Roughly coinciding with Prime Minister Narendra Modi’s visit to the United States, the US department of commerce and the state department recently hosted their Indian counterparts in Washington DC to engage in the first-ever “strategic and commercial dialogue” between the two countries. The goal was to advance putatively shared objectives on the geopolitical and economic aspects of their bilateral relationship.
This is an eminently worthy exercise. Can, however, India ensure that its own ideas and interests will be properly taken into account and that US views and interests will not wholly define the discussions?
Consider trade policy, which was the main issue in the commercial discussions. The Peterson Institute for International Economics (PIIE) — an influential think tank in Washington DC — appears to have taken the lead in defining for India its trade policy priorities, by recently issuing a white paper on this topic. This paper argues that India must attempt to join the US-led preferential trade agreement, the Trans-Pacific Partnership (TPP), which would require India’s acceptance of the US-designed template for such agreements. This would mean that India would have to embrace, for instance, the US view on intellectual property protection (including in the pharmaceutical sector) and free capital flows.
This is worrisome for multiple reasons. The report is likely to reflect the interests of US corporates that are reputed to have funded the PIIE research (though funding need not imply capture). Further, a prominent former PIIE staff member now occupies a leadership position in the Indian government, with responsibilities that include trade policy. As the eminent trade economist Pravin Krishna, borrowing my student Paul Krugman’s brutal style, has put it: Will India be entering a dialogue or an echo chamber?
The design of trade policy today and the question of how to navigate the challenging international policy environment with the competing forces of multilateralism and rapidly proliferating bilateral and regional trade agreements are challenging matters, requiring a grounding in the complex economics of the issue. Engaging international trade and foreign direct investment to power India’s growth, and scaling up the achievements in Gujarat require that the PM draw on the top Indian experts in trade policy, of which India has no lack (consider only the best-known — Pravin Krishna and Devashish Mitra). Comprehensive expertise in trade policy is needed to assist the commerce minister, often besieged by protectionist pressures and not always well-trained in the issues at hand, as in the present case where the otherwise-able minister has been trained at JNU, which has excellent instruction in some areas but specialises in anti-trade rhetoric.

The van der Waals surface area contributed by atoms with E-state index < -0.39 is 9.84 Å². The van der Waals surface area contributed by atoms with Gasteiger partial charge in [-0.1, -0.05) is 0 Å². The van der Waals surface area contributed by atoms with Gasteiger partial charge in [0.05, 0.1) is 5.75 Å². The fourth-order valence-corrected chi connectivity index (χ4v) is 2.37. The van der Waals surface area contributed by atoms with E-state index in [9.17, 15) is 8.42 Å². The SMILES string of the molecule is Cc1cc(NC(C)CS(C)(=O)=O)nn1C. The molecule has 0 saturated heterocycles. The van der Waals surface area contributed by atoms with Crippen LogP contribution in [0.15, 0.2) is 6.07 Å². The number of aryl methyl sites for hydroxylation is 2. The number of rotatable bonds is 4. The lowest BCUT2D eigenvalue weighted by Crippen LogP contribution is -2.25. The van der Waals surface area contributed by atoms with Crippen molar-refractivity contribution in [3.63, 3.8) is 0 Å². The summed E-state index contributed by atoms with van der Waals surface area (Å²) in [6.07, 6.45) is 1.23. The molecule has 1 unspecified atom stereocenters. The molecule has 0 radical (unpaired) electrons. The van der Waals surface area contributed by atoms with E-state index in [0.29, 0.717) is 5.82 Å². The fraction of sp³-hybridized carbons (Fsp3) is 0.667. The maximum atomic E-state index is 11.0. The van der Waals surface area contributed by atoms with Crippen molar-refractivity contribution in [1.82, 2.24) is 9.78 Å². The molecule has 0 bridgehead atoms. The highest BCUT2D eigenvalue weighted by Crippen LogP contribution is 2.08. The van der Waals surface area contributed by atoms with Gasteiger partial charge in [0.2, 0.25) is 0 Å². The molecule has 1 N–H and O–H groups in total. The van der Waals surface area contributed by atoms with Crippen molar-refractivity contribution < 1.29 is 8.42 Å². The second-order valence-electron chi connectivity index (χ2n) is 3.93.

Bureaucrats, even when competent in the complex and subtle issues of trade policy, cannot but be mindful of their minister’s views even when these views are erroneous. This advisory function cannot be handed over to the professional bureaucrats, who will often be ignorant of the more complex aspects of trade policy and who will also inevitably be risk-averse and unwilling to challenge their ministers.
To illustrate: The clear mandate obtained by British Prime Minister David Cameron recently and German Chancellor Angela Merkel’s growing stature in Germany have opened up the possibility of a new Independent Commission on Trade Policies, whereas the earlier one with me and Peter Sutherland as co-chairs had not been supported by India because the then Prime Minister, Manmohan Singh, had been ill-advised to do so. When I was in Berlin recently, I discussed this with Merkel’s top advisers (she was called away by the unending Greek crisis). My further attempts to discuss the renewed Bhagwati-Sutherland initiative with the topmost Indian diplomat in Berlin yielded no response whatsoever. With my reputation as a free trader who favoured continued trade liberalisation, and with the commerce minister sceptical of trade liberalisation, the embassy likely backed off from hosting someone who might land them into trouble with the minister.
Besides, I must stress that India does not have to toe the US line that we sign on to the TPP and other preferential trade agreements (PTAs), lying in every bed we can find (the way Chile has done). We are a much bigger country, with a huge potential domestic market, which should interest other trading nations. We can therefore say: We are open to trade liberalisation in PTAs but we will not sign on to all the non-trade features built by US lobbies into the TPP under the pretence that these are the marks of a “modern” trade agreement. Thus, if we want to join a golf club, we must know how to play golf; but we cannot be expected to go to Church and sing madrigals with the other members! We should, therefore, help design the kinds of PTAs that we will join. Let us put our own oar into the water without acting as a small, unimportant country that has no choice but to kneel and genuflect.
Jagdish Bhagwati is professor (Economics, Law and International Affairs) at Columbia University
The views expressed are personal